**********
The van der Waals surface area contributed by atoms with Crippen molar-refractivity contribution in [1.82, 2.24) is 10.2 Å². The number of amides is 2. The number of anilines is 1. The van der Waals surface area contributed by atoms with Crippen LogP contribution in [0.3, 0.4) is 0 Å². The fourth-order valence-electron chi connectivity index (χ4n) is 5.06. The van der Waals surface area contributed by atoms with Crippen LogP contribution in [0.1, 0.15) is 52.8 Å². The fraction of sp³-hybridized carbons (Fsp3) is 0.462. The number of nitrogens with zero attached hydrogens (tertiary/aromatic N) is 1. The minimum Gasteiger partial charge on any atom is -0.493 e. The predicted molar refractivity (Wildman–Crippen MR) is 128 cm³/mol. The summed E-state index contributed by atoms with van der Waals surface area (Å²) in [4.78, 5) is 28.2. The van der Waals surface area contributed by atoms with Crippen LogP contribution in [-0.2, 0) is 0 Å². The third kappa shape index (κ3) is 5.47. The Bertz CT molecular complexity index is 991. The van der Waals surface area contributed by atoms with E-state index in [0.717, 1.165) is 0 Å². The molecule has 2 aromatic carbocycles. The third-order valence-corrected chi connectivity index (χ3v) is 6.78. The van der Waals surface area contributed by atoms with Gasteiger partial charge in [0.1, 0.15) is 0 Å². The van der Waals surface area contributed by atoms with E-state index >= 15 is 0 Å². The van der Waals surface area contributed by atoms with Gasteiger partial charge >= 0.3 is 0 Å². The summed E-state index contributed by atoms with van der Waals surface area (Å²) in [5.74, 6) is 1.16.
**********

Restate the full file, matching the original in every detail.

The van der Waals surface area contributed by atoms with Crippen molar-refractivity contribution in [1.82, 2.24) is 10.2 Å². The number of amides is 2. The number of anilines is 1. The van der Waals surface area contributed by atoms with Crippen LogP contribution in [0.3, 0.4) is 0 Å². The fourth-order valence-electron chi connectivity index (χ4n) is 5.06. The van der Waals surface area contributed by atoms with Crippen LogP contribution in [0.1, 0.15) is 52.8 Å². The fraction of sp³-hybridized carbons (Fsp3) is 0.462. The number of nitrogens with zero attached hydrogens (tertiary/aromatic N) is 1. The minimum Gasteiger partial charge on any atom is -0.493 e. The predicted molar refractivity (Wildman–Crippen MR) is 128 cm³/mol. The summed E-state index contributed by atoms with van der Waals surface area (Å²) in [4.78, 5) is 28.2. The van der Waals surface area contributed by atoms with Crippen LogP contribution in [-0.2, 0) is 0 Å². The third kappa shape index (κ3) is 5.47. The Bertz CT molecular complexity index is 991. The van der Waals surface area contributed by atoms with E-state index in [0.717, 1.165) is 0 Å². The molecule has 2 aromatic carbocycles. The third-order valence-corrected chi connectivity index (χ3v) is 6.78. The van der Waals surface area contributed by atoms with Gasteiger partial charge in [0.1, 0.15) is 0 Å². The van der Waals surface area contributed by atoms with E-state index >= 15 is 0 Å². The van der Waals surface area contributed by atoms with Gasteiger partial charge >= 0.3 is 0 Å². The summed E-state index contributed by atoms with van der Waals surface area (Å²) in [5.74, 6) is 1.16.